|Above: Infrared image of Super Cyclonic Storm Kyarr at 18Z (2 pm EDT) Sunday, October 27, 2019. Image credit: CIMSS/SSEC/UW-Madison.|
Spinning west of India, Super Cyclonic Storm Kyarr rocketed to high-end Category 4 strength this weekend, becoming the second strongest tropical cyclone on record in the Arabian Sea behind only Gonu in 2007. As of 12Z Sunday, the Joint Typhoon Warning Center pegged Kyarr’s top winds at 155 mph, just 2 mph shy of Category 5 strength. Kyarr's winds had dropped to 150 mph as of 18Z Sunday, so it may not achieve Cat 5 strength.
Light wind shear (around 5 knots) is one reason Kyarr was able to intensify so quickly. The atmosphere surrounding Kyarr is not especially moist, but sea surface temperatures are unusually warm for this time of year, around 28°C (82°F). SSTs across the Northwest Indian Ocean have been boosted for months by a record-strong positive mode of the Indian Ocean Dipole. A positive IOD typically brings warmer-than-usual water over this region while keeping SSTs toward Indonesia cooler than average, similar to the effects of El Niño and La Niña in shaping SSTs across the equatorial Pacific.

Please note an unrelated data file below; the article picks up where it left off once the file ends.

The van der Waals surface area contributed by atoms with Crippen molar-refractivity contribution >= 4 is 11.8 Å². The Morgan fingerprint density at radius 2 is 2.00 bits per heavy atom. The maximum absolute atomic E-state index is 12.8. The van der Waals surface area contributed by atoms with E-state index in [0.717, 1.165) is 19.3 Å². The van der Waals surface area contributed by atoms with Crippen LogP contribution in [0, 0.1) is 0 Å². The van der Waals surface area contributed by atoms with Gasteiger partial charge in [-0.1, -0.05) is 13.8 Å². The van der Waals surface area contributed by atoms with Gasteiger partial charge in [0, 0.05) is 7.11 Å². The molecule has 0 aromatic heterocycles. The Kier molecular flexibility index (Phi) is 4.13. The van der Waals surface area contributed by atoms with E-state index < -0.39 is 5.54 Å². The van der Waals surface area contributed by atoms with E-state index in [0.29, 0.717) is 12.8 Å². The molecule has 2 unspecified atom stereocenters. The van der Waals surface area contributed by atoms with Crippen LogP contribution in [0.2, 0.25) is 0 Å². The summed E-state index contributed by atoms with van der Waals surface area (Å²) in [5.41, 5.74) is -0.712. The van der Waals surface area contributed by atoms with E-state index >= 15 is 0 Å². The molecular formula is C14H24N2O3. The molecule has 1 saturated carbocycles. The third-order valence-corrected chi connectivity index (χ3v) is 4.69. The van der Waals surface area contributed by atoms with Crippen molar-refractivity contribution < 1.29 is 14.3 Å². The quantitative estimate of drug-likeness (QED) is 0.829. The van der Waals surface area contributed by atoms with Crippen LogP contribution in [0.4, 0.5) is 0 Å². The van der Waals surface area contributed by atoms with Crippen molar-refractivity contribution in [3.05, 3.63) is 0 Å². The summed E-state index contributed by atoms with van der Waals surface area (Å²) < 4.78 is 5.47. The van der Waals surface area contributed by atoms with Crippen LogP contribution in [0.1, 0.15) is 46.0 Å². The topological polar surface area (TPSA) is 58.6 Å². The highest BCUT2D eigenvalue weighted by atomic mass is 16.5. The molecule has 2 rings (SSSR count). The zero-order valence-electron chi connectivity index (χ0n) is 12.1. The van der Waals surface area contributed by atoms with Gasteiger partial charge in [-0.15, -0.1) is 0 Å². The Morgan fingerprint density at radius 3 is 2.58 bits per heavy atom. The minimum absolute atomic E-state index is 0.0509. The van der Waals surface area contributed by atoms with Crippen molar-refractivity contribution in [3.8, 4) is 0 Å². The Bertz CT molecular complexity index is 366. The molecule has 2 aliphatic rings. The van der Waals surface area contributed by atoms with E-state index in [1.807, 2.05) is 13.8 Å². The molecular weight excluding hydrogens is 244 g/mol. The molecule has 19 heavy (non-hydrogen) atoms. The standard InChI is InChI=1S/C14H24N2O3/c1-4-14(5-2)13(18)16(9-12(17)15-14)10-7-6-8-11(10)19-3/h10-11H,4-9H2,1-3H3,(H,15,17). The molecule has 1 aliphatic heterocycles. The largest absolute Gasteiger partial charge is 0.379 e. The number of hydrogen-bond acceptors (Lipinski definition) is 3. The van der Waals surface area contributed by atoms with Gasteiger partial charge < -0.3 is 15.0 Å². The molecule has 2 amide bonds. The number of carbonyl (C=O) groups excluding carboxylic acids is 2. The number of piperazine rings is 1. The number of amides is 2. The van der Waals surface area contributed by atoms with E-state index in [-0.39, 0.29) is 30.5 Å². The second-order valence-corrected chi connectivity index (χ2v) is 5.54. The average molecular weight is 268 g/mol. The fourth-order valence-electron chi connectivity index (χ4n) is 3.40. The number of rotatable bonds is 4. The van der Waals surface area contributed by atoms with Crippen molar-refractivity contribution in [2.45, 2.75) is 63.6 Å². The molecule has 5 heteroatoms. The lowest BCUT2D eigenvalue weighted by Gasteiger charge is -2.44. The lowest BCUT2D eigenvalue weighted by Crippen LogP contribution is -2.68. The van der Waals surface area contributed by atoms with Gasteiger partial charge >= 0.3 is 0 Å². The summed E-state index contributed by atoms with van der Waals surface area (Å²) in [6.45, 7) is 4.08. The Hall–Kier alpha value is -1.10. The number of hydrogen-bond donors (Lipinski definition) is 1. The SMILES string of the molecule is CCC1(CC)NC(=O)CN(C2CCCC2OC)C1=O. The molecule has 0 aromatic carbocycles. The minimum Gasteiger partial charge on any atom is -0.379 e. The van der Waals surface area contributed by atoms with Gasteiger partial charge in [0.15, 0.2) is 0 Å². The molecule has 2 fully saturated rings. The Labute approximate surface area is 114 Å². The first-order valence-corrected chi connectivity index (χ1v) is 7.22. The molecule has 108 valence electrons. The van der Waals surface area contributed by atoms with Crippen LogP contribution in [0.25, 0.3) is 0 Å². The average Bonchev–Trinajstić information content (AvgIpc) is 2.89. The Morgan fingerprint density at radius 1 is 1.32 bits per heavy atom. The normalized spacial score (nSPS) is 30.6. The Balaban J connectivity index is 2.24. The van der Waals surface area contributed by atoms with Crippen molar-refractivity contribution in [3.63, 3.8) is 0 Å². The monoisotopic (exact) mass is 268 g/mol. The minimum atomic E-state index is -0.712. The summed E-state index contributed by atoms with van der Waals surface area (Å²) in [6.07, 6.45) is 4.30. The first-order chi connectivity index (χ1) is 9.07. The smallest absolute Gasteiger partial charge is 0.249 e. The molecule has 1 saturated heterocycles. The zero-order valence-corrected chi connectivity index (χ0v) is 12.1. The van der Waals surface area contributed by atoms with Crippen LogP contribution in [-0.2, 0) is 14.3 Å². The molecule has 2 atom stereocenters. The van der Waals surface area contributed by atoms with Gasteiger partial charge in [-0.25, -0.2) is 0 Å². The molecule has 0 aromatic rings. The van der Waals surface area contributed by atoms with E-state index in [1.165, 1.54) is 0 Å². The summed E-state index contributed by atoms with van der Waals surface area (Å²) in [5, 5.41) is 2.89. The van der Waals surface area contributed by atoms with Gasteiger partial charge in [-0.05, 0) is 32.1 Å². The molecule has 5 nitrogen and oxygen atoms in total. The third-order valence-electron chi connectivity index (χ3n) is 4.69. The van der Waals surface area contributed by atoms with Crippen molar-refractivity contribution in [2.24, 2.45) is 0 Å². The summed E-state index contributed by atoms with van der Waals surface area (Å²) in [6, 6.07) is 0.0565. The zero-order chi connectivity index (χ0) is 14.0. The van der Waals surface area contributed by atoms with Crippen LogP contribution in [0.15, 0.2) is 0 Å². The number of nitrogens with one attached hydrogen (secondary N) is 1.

With Cyclone #Kyarr being on the cusp of becoming a category 5 hurricane, it's producing a ton of Accumulated Cyclone Energy (ACE), making this North Indian Ocean hurricane season the most active on record. The ongoing extreme +IOD event probably deserves a lot of blame for this. pic.twitter.com/XjSrb6dt7O— Eric Webb (@webberweather) October 27, 2019